SwRI-developed test rig performs well under wet gas condition

September 27, 2010
SwRI has designed a test loop for evaluating compressor performance under wet gas conditions.

Engineers in Southwest Research Institute's (SwRI) Mechanical Engineering Division have successfully tested a two-stage centrifugal compressor for offshore production. A test loop designed and built at SwRI was used to evaluate the compressor’s performance under wet gas conditions. The testing was conducted for a major energy producer.

Compressors, in general, are designed for dry applications. However, natural gas production often includes the presence of liquids. The ability to separate liquids from the gas is advantageous, especially if the liquid is a useful commodity. Conventional separation is practical for land-based applications, but can be difficult when production is offshore due to space and weight constraints.

The objective of the test program was to validate the client's design of a dry gas extraction system for use in a wet gas environment. Testing was conducted at an inlet pressure of 300 psia, with liquid volume fractions up to 5 percent. Performance measurements included shaft power, gas power, water injection flow rates, axial thrust, radial and axial vibration, and separator performance.

"We developed a test loop that allowed us to evaluate the system under closed loop conditions at elevated suction pressure," said Principal Engineer David Ransom, who serves as project manager for the test effort. "This condition is more representative of anticipated field conditions, providing more meaningful performance data for comparison to our client’s wet gas compression performance models."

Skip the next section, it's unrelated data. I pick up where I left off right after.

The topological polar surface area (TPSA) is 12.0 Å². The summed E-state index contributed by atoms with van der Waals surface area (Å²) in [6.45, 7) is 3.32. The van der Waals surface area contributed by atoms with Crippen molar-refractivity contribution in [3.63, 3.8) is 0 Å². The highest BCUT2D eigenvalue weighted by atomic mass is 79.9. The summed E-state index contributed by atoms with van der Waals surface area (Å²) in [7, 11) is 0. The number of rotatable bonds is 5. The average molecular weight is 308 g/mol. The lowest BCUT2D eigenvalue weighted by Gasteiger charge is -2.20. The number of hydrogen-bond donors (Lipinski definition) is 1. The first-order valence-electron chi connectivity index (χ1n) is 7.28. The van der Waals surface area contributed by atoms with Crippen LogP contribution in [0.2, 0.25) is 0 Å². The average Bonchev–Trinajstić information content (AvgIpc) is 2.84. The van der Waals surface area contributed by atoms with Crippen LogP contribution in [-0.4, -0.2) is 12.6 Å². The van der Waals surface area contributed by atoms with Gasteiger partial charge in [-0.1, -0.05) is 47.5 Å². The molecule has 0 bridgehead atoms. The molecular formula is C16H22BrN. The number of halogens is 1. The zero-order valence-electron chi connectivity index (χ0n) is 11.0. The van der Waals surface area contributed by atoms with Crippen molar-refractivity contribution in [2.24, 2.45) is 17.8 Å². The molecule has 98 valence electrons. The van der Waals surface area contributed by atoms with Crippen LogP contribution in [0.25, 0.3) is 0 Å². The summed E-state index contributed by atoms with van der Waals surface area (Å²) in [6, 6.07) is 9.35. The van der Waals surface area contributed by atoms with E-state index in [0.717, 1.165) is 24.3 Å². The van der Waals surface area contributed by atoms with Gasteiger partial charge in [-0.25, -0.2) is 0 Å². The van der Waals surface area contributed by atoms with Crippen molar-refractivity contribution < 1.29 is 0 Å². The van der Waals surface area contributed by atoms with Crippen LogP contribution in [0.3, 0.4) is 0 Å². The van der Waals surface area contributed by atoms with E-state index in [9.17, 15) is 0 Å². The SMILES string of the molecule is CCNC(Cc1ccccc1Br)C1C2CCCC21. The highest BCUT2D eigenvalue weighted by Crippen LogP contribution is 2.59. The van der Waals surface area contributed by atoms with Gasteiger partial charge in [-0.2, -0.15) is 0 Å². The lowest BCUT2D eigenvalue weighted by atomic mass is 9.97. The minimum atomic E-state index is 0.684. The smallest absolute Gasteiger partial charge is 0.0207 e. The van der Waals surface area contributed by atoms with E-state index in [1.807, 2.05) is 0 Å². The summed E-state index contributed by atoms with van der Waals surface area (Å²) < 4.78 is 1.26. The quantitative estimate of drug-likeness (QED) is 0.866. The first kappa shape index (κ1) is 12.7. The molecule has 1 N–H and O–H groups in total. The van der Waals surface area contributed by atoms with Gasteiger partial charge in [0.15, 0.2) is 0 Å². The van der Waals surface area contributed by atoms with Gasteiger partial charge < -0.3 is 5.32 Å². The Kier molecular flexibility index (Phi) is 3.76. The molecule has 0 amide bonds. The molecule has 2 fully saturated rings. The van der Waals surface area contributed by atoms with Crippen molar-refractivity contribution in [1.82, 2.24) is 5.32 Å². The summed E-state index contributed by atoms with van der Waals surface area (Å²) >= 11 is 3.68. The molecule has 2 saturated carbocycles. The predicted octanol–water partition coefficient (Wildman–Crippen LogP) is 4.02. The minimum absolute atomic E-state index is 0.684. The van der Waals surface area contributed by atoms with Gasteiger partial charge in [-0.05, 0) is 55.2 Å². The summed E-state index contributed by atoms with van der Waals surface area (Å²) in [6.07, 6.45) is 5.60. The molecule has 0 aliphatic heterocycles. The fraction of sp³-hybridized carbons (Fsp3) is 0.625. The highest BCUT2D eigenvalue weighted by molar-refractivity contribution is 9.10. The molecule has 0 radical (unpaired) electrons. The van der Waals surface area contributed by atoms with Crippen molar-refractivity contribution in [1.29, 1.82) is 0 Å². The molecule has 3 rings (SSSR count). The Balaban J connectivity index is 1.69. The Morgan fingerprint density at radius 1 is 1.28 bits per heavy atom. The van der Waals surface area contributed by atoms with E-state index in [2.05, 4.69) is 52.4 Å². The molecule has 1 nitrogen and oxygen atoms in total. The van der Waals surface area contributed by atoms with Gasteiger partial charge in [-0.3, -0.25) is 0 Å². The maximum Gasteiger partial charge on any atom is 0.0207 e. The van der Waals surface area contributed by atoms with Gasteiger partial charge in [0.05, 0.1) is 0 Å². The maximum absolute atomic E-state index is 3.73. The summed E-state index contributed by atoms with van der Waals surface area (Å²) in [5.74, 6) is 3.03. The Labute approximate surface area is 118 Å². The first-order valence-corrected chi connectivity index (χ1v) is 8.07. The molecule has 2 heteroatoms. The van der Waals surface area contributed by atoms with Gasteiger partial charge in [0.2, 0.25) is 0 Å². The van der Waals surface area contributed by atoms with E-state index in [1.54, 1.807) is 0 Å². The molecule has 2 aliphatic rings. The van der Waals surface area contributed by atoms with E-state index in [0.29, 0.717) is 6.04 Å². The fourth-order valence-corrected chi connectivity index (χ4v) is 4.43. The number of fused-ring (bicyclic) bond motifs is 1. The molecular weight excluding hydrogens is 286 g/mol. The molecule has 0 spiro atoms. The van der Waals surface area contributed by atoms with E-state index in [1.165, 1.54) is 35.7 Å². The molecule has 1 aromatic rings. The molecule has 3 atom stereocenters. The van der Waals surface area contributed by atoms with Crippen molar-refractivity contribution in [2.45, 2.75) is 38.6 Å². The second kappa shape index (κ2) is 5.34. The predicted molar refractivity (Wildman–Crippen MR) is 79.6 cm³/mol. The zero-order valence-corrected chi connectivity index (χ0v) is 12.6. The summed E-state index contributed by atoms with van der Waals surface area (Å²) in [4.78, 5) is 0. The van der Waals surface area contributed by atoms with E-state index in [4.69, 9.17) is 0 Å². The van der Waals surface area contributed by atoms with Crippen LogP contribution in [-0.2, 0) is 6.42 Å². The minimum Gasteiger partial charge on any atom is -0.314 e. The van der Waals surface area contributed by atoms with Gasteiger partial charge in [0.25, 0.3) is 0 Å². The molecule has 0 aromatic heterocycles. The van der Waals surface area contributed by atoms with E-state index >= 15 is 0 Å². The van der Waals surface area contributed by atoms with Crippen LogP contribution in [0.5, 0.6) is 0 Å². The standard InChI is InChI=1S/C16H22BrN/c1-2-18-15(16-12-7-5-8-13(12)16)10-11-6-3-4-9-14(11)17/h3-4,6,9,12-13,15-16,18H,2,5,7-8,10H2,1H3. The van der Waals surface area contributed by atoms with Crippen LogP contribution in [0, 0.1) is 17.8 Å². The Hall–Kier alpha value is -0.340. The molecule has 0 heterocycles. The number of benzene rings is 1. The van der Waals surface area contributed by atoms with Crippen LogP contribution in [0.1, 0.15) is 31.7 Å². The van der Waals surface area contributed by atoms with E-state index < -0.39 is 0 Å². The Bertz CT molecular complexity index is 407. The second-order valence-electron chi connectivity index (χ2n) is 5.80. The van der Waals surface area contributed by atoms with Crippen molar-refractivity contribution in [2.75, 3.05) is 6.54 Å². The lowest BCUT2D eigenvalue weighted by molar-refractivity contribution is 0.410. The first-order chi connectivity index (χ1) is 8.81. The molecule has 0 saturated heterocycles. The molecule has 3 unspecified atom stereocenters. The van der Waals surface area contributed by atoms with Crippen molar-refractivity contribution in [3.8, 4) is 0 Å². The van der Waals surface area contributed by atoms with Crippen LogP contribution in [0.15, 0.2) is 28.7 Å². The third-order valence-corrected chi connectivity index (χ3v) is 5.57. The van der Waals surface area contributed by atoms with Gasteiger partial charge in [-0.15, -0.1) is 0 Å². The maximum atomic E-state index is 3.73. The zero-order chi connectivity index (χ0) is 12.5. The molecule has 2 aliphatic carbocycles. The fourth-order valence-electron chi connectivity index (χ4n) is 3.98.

Explore further: NASA's Marshall Center Successfully Tests 48-inch Solid Rocket Motor

Related Stories

Carbon sequestration field test begins

May 16, 2007

The U.S. Department of Energy says its Midwest Geological Sequestration Consortium has started its first enhanced oil recovery field test in Illinois.

NASA Engineers Complete Engine Test Series For Ares I Rocket

August 19, 2008

(PhysOrg.com) -- Engineers at NASA's Marshall Space Flight Center in Huntsville, Ala., have completed a series of tests on a key component of the J-2X engine. The J-2X powers the upper stage of the Ares I rocket, which will ...

Recommended for you

For these 'cyborgs', keys are so yesterday

September 4, 2015

Punching in security codes to deactivate the alarm at his store became a thing of the past for Jowan Oesterlund when he implanted a chip into his hand about 18 months ago.

How to curb emissions? Put a price on carbon

September 3, 2015

Literally putting a price on carbon pollution and other greenhouse gasses is the best approach for nurturing the rapid growth of renewable energy and reducing emissions.

Magnetic fields provide a new way to communicate wirelessly

September 1, 2015

Electrical engineers at the University of California, San Diego demonstrated a new wireless communication technique that works by sending magnetic signals through the human body. The new technology could offer a lower power ...

0 comments

Please sign in to add a comment. Registration is free, and takes less than a minute. Read more

Click here to reset your password.
Sign in to get notified via email when new comments are made.